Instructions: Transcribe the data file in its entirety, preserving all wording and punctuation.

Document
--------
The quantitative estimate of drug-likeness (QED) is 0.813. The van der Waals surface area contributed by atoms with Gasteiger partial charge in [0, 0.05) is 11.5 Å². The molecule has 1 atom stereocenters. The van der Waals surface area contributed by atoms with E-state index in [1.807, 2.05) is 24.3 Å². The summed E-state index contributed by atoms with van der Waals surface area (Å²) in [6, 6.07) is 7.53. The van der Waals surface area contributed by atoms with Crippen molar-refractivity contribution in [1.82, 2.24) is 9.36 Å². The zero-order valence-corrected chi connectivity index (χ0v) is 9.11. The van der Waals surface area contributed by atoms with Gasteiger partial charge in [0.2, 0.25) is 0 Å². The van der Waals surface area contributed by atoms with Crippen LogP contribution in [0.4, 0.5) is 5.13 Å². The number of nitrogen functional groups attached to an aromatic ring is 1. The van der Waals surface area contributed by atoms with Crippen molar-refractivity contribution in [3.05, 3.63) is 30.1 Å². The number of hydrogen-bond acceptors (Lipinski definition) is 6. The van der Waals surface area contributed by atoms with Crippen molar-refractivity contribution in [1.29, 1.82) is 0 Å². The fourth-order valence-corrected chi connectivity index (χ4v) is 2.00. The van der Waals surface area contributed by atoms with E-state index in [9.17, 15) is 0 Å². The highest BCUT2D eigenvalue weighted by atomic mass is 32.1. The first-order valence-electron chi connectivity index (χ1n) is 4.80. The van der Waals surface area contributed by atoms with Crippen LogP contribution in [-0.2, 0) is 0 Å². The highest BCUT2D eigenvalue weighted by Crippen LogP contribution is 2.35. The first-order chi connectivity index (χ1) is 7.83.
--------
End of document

The quantitative estimate of drug-likeness (QED) is 0.813. The van der Waals surface area contributed by atoms with Gasteiger partial charge in [0, 0.05) is 11.5 Å². The molecule has 1 atom stereocenters. The van der Waals surface area contributed by atoms with E-state index in [1.807, 2.05) is 24.3 Å². The summed E-state index contributed by atoms with van der Waals surface area (Å²) in [6, 6.07) is 7.53. The van der Waals surface area contributed by atoms with Crippen molar-refractivity contribution in [1.82, 2.24) is 9.36 Å². The zero-order valence-corrected chi connectivity index (χ0v) is 9.11. The van der Waals surface area contributed by atoms with Gasteiger partial charge in [0.2, 0.25) is 0 Å². The van der Waals surface area contributed by atoms with Crippen LogP contribution in [0.4, 0.5) is 5.13 Å². The number of nitrogen functional groups attached to an aromatic ring is 1. The van der Waals surface area contributed by atoms with Crippen molar-refractivity contribution in [3.05, 3.63) is 30.1 Å². The number of hydrogen-bond acceptors (Lipinski definition) is 6. The van der Waals surface area contributed by atoms with Crippen molar-refractivity contribution in [1.29, 1.82) is 0 Å². The fourth-order valence-corrected chi connectivity index (χ4v) is 2.00. The van der Waals surface area contributed by atoms with E-state index in [9.17, 15) is 0 Å². The highest BCUT2D eigenvalue weighted by atomic mass is 32.1. The first-order valence-electron chi connectivity index (χ1n) is 4.80. The van der Waals surface area contributed by atoms with Crippen LogP contribution in [-0.2, 0) is 0 Å². The highest BCUT2D eigenvalue weighted by Crippen LogP contribution is 2.35. The first-order chi connectivity index (χ1) is 7.83.